• "Which, around here, is much much more important than all that petty stuff. "

      This isn't petty stuff.

      This minister has been caught on two occasions (Kairos and Citizenship Guide) spinning different stories to different audiences. He is at best a duplicitous sycophant. At worst, he's a bold faced liar.

      Neither is acceptable for a minister of the crown.

  15. "suggesting someone else in the minister's office made the gay-rights decision on his behalf"


    Political Staff

    All ministers, including the Prime Minister, employ political staff in their personal
    offices who are appointed directly by them and not through the staffing process under
    the authority of the Public Service Commission. Political staff are exempt from the
    statutory provisions that govern staffing of the public service. They are not deemed to
    be public servants or departmental officials. They have no authority over a minister's
    departmental official. But they can and do speak for ministers, at times to
    departmental public servants. Staff members from the prime minister's office can
    and do speak for the Prime Minister to public servants throughout the government.
    While these political staff are sometimes called before parliamentary committees,
    they obviously do not have the same relationship to a minister as that of public
    servants. Ministers should be held accountable for everything done by these
    partisan aides. They are appointed by the minister and serve at his or her pleasure.
    Unlike with departmental officials, there are no limitations on the minister's actual
    power over, and thus the responsibility for, her or his political staff. The growth in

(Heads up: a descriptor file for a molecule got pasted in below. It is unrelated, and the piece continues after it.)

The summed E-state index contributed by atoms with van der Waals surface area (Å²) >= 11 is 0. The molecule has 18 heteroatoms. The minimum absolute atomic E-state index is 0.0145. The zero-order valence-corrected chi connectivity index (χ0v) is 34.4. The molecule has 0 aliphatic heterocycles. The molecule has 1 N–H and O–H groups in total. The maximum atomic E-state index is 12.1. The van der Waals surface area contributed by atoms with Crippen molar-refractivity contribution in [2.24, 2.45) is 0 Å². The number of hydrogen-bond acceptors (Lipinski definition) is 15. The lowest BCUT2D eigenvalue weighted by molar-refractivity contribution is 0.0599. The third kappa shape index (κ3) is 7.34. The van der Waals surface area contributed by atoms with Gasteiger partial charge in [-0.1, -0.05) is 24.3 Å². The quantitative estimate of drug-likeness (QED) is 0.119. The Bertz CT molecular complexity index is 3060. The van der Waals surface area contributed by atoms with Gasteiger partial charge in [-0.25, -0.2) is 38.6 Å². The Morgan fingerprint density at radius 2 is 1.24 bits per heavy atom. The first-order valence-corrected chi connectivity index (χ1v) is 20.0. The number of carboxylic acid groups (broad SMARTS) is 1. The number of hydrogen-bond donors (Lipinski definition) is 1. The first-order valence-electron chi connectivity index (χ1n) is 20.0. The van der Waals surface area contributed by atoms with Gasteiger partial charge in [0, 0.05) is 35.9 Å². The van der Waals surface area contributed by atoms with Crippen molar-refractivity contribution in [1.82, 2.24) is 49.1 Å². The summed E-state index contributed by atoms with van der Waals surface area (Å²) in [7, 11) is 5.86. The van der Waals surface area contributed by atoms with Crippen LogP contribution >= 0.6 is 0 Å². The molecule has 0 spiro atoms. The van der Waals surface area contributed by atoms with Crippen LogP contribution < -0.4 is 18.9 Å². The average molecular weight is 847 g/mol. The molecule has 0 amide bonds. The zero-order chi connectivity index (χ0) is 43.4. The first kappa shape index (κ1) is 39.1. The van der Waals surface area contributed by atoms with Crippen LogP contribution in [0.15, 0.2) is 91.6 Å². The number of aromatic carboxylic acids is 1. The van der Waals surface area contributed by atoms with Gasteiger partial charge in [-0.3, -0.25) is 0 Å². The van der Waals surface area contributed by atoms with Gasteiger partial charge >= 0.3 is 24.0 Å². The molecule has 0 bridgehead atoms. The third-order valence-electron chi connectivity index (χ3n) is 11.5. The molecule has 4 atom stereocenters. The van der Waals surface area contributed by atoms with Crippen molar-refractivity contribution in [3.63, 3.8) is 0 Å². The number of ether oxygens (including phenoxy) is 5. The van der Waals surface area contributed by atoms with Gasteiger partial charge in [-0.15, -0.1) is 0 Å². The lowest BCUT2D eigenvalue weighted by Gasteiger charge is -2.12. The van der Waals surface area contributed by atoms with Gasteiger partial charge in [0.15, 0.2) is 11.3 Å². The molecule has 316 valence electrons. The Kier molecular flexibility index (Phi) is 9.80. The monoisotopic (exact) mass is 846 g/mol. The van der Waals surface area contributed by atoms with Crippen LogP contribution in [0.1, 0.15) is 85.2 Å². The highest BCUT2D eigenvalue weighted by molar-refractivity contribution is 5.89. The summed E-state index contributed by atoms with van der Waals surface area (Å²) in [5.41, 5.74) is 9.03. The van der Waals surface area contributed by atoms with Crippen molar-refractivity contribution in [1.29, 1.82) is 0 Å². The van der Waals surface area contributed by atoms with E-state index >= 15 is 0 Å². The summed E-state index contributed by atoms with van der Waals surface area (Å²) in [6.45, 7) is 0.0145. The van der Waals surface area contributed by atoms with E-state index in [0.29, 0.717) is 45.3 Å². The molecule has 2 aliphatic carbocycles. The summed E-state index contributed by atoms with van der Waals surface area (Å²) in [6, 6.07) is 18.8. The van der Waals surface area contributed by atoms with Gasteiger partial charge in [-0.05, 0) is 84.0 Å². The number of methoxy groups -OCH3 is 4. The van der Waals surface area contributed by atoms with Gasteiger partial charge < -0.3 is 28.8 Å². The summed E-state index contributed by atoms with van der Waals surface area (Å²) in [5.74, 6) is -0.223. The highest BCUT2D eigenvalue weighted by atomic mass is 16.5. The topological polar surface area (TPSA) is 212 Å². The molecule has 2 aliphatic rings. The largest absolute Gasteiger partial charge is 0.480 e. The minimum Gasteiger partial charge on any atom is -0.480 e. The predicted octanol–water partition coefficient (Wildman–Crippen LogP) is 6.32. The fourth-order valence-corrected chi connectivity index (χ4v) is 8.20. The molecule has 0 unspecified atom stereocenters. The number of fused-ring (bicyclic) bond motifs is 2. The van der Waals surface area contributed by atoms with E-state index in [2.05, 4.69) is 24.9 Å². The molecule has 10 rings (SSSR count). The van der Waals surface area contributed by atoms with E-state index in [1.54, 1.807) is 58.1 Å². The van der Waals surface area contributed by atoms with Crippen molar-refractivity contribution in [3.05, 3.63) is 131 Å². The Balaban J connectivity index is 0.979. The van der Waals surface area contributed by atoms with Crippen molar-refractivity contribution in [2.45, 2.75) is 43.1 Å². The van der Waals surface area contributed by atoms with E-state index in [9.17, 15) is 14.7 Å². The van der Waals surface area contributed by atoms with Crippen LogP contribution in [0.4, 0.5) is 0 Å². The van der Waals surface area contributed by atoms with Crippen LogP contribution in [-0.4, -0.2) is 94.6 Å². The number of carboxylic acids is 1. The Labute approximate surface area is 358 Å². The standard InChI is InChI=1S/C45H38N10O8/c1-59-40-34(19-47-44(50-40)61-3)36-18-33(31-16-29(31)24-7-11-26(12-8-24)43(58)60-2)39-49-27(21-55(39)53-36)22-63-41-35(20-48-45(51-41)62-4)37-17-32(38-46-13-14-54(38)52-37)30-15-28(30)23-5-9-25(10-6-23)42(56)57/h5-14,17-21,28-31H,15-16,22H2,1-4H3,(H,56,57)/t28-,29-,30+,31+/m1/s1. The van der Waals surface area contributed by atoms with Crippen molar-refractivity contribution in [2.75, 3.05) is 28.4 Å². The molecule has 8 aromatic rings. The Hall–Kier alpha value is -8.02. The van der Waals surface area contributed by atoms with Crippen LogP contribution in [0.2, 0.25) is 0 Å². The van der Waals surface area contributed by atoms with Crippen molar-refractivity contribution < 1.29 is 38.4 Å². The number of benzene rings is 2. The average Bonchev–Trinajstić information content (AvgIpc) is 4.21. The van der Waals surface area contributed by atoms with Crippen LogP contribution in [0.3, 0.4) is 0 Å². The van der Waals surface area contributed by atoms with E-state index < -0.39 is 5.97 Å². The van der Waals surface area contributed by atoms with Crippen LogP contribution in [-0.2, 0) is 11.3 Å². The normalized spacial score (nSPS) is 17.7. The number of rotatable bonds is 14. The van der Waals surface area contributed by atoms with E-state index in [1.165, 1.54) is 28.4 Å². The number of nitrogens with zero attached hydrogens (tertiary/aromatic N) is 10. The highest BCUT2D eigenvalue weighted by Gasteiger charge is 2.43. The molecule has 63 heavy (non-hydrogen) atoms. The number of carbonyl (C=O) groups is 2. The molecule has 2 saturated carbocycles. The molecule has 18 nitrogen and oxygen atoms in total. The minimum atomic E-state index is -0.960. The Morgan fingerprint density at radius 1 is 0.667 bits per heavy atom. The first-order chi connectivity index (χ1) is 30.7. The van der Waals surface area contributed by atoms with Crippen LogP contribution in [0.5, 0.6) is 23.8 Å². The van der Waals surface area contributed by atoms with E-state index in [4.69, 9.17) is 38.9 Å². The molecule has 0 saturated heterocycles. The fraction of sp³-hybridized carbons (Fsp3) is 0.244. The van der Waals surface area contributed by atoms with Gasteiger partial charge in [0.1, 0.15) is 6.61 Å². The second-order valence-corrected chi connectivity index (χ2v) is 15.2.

the number of political staff and in their real influence in government complicates
    accountability in so far as ministers are not held fully accountable for them. When
    they are not, as recently seen in Australia, an accountability vacuum emerges.

    -taken from Peter Aucoin and Mark D. Jarvis: Modernizing Government Accountability: A Framework for Reform (2005)


  16. Another example of openness and transparency in government

    open lies about documents signed with disappearing ink.

  17. You're joking, right? The Minister's signature wouldn't be on this. It's not like they use a signed affidavit for this type of thing.
    The orders to remove it came from the Minister's Office (as per documented evidence), that means the orders came from the Minister.
    Even if he hadn't been involved in the original decision (which I'll bet he was), you think he wouldn't have been personally consulted when there was an attempt to reverse the deciision?
    Boy, I guess when you drink the Kool-Aid, it blurs your logic.

  18. 1. An oversight
    2. Not an encyclopedia – not an oversight
    3. Not done by Kenney
    4. Not signed by Kenney
    4. Not all new Canadians are gay-bashers – Kenney's proud of it

    Seriously? Doesn't Alykhan read Macleans on the odd occasion? Hasn't some jr staffer taken note of the whole "Bucket Defense" thing and sent up a quick BN saying "yo, let's not get caught doing this"? Consistency, gentlemen, consistency! If you're consistently opposed to me, politically, logically and reasonably, well I can disagree with you but I can also respect you.